The Bohuns came into England at, or shortly after, the Norman Conquest; but their early history there is obscure.
The lands of the family lay chiefly on the Welsh Marches, and from this date the Bohuns take a foremost place among the Marcher barons.
With him, as with his father, the politics of the Marches had been the main consideration; his final change of side was due to jealousy of the younger Despenser, whose lordship of Glamorgan was too great for the comfort of the Bohuns in Brecon.
The three earldoms and the broad lands of the Bohuns were divided between two co-heiresses.
Franco de Bohun inherited Midhurst from his uncle Savaric Fitz-Savaric, and the De Bohuns held the lordship until 1499 when Sir David Owen obtained it through his marriage with the daughter of the last male heir.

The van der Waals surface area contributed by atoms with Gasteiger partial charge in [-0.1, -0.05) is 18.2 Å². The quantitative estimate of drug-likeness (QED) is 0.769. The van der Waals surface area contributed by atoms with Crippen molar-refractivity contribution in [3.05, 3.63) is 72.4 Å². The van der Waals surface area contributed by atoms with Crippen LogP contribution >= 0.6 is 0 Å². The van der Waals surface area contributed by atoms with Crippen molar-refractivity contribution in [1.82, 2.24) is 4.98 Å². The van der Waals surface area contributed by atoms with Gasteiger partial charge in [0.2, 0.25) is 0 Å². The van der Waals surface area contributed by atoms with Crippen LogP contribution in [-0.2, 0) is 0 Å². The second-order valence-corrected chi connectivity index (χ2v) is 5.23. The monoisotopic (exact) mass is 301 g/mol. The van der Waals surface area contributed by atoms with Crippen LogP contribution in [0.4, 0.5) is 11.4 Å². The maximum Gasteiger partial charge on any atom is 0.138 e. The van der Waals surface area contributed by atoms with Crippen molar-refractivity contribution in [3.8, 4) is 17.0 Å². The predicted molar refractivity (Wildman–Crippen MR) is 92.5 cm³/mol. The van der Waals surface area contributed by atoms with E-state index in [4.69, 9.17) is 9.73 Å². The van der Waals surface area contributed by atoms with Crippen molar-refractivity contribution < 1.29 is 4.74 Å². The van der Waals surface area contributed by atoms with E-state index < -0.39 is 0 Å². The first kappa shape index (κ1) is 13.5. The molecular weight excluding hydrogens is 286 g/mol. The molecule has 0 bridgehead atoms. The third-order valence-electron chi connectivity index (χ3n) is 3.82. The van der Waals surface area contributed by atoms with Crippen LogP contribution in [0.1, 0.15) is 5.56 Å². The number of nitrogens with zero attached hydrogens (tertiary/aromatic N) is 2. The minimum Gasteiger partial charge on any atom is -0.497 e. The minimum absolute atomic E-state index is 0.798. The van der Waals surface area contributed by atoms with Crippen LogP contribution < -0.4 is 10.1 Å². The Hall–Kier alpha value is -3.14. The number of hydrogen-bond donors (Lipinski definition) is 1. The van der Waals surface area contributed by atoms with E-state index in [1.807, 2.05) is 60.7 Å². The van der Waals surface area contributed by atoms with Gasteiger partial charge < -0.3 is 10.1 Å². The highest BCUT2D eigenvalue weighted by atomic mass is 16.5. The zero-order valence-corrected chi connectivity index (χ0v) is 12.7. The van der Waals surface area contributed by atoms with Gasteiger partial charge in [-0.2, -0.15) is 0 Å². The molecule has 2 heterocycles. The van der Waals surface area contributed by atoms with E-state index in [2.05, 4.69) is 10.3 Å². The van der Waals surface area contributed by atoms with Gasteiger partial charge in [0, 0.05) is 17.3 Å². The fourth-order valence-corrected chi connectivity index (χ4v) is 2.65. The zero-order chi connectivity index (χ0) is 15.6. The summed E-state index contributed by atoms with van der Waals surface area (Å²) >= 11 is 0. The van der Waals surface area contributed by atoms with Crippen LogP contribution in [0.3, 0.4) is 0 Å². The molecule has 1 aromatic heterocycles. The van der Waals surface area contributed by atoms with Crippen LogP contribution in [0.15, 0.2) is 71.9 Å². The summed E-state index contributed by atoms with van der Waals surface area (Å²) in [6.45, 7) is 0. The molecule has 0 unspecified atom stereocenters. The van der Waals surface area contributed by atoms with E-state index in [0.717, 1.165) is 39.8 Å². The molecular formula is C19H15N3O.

In time a town grew up outside the castle, and its inhabitants received a series of charters from the de Bohuns, into which family the castle and lordship passed, the earliest recorded charter being granted by Humphrey, 3rd earl of Hereford.
The latter, round which the town probably grew up, is said to have been built by the de Bohuns, who obtained possession of the manor by marriage with the daughter of Edward de Sarisbury.